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Can we apply two primary keys in a table in anyway?

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You can define multiple foreign keys on a table. –  Oded Sep 17 '10 at 10:33
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I have provided an answer but this question is far too vague - you need to provide more information. I was in two minds whether to give you a down vote or close it. Hence the downvote –  Barry Sep 17 '10 at 10:34
    
You can have several Unique Constraints, but only one Primary Key. –  pascal Sep 17 '10 at 11:53
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you can only have one primary key, but multiple fields can make up the primary key. –  DForck42 Sep 17 '10 at 15:43
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you can also have ALTERNATE KEYS which may act in the same way as a primary key. - i agree poor question. - spared the OP the downvote however. –  Randy Nov 3 '10 at 18:48

6 Answers 6

Suppose you have an Employee. This employee has an EmployeeType of some sort (one foreign key). And this Employee has an EmployeeDepartment connection (another foreign key).

If I understand your question correctly, of course.

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Yes you can. Although I can't be sure this is the correct answer for you as your question is so vague.

Foreign Key information

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Yes, you can have as many foreign keys as you like. Just add them.

When I want to create a constraint to enforce the foreign key, I create a diagram with the tables, and drag a connection from the primary key to the foreign key.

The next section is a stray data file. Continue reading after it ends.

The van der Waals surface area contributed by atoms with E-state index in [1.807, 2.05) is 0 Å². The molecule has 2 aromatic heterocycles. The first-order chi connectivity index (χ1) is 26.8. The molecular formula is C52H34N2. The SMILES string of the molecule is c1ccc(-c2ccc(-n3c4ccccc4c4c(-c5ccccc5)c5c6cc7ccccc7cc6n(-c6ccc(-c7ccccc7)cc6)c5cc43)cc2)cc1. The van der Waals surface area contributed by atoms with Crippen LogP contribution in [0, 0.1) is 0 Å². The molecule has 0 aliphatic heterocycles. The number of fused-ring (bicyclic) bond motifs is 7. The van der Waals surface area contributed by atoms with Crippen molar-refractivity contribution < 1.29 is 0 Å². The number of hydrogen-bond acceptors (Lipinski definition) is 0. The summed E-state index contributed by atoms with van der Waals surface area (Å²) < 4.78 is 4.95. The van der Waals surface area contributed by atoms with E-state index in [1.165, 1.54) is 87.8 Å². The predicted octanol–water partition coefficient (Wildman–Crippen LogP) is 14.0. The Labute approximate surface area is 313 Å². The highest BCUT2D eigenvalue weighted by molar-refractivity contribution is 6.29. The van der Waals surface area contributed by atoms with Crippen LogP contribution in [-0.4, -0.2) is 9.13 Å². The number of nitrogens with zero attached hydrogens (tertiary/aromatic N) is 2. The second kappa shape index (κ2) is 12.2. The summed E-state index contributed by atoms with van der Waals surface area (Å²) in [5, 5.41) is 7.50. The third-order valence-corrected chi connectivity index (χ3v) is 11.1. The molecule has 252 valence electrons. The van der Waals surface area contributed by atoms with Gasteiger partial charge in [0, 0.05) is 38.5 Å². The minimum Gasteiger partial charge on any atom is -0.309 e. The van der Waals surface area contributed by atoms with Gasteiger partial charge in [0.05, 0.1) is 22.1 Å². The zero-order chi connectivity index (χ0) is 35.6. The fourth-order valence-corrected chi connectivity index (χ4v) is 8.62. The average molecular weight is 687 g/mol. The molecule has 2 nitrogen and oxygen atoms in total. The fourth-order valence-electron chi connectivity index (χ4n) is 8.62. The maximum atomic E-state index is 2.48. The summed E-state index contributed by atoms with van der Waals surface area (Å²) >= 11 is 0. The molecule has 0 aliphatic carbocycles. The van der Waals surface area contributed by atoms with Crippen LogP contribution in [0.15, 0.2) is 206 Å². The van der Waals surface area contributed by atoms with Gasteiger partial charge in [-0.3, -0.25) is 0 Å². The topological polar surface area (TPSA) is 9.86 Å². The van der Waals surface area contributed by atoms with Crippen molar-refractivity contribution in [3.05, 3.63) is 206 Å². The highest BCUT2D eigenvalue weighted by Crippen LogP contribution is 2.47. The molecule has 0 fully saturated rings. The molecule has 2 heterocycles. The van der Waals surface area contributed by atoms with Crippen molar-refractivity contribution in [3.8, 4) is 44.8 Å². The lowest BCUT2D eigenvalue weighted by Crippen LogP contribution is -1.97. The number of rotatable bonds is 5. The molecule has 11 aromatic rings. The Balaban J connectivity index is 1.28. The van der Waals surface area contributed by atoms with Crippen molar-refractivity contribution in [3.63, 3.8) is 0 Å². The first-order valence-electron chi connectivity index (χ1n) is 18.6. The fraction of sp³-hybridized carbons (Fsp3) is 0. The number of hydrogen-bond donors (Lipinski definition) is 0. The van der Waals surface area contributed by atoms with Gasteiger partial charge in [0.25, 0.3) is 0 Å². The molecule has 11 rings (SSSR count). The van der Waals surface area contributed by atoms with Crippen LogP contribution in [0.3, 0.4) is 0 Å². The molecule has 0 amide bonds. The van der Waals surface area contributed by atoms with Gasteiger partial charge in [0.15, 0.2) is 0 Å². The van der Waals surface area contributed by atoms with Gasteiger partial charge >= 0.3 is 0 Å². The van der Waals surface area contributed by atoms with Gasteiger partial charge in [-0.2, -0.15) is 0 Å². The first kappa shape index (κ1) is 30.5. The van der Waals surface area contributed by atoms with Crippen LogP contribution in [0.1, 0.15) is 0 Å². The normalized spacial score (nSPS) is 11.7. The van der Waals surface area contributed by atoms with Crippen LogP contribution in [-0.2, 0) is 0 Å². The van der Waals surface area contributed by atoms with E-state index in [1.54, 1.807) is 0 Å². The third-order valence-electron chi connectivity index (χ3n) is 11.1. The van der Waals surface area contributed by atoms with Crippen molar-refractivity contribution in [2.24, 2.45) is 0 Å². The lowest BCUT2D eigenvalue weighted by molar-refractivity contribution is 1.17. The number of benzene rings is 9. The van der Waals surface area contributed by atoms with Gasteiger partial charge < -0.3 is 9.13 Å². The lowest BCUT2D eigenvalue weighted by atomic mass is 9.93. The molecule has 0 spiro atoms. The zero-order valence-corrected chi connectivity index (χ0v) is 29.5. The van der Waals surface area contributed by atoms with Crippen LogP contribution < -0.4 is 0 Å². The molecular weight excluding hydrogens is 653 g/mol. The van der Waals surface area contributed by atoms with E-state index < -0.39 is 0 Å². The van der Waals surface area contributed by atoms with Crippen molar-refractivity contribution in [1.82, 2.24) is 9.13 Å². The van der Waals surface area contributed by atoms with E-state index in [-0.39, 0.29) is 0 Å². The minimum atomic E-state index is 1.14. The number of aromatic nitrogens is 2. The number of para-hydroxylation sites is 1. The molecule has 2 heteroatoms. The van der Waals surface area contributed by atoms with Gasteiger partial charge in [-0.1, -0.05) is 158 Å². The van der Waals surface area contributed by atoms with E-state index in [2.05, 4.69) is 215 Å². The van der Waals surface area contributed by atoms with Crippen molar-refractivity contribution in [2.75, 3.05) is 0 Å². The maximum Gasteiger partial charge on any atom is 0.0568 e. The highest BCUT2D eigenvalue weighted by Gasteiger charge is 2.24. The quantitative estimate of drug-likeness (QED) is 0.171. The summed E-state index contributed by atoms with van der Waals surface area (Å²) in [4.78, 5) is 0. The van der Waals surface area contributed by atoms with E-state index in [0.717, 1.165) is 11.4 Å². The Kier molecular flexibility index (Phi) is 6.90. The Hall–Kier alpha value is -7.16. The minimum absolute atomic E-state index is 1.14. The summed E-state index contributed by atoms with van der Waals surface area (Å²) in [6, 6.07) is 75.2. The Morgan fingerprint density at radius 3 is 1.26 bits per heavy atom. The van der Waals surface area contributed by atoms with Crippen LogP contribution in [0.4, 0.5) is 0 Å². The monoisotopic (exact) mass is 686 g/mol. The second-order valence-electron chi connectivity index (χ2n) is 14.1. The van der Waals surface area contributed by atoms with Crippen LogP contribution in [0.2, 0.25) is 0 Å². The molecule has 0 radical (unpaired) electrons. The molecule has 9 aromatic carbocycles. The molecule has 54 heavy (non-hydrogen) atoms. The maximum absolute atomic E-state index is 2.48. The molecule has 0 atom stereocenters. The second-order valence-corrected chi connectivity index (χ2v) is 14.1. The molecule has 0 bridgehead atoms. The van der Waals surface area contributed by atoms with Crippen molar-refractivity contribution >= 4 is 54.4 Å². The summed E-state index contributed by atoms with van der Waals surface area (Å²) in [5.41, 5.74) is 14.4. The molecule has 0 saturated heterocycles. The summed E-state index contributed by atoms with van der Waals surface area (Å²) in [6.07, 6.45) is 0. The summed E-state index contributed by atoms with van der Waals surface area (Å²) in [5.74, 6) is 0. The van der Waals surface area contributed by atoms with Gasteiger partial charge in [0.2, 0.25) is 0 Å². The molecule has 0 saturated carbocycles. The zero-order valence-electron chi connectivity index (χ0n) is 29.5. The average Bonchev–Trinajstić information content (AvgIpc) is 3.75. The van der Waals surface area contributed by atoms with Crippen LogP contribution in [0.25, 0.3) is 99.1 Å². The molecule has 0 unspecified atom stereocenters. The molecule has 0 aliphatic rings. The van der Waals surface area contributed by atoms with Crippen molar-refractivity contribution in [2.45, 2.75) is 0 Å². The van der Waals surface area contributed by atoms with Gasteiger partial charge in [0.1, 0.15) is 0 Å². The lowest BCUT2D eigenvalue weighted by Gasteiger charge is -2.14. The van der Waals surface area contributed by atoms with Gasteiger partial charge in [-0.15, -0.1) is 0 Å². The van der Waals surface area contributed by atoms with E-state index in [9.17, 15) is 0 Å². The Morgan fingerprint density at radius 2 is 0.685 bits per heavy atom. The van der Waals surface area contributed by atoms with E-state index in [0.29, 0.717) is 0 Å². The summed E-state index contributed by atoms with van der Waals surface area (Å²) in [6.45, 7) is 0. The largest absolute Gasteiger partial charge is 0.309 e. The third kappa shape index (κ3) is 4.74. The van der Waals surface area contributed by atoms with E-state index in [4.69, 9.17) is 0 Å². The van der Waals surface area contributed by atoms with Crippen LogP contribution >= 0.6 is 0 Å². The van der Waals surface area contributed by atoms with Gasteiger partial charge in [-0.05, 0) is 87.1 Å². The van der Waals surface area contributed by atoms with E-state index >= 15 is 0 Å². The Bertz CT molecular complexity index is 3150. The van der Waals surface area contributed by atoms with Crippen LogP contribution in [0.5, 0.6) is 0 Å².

Depending on how you use the keys in queries, you might want to create an index for it also.

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there should be one primary key but there can be more than 1 foreign key if the table has references to other tables

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Yes , You can....

Assume Emp table with this structure ,

Emp#  DeptId   BusinessUnit

Deptid references from Department table ,

BusinessUnit references from BusinessUnit table.

The above structure i showed is an example,a table can contain any number of foreign keys.

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You can have as many as you like

Normally one of the is called the "Primary Key" and the other equivalents are called "Surrogate Keys" or "Synthetic Keys"

The main "Primary Key" is the natural one if it exists (e.g. existing customer number) , or a unique row identifier if no suitable natural key. This is the main key used to form foreign key relationships, but any other equivalent primary key can be used if required. This is generally not done to avoid confusion

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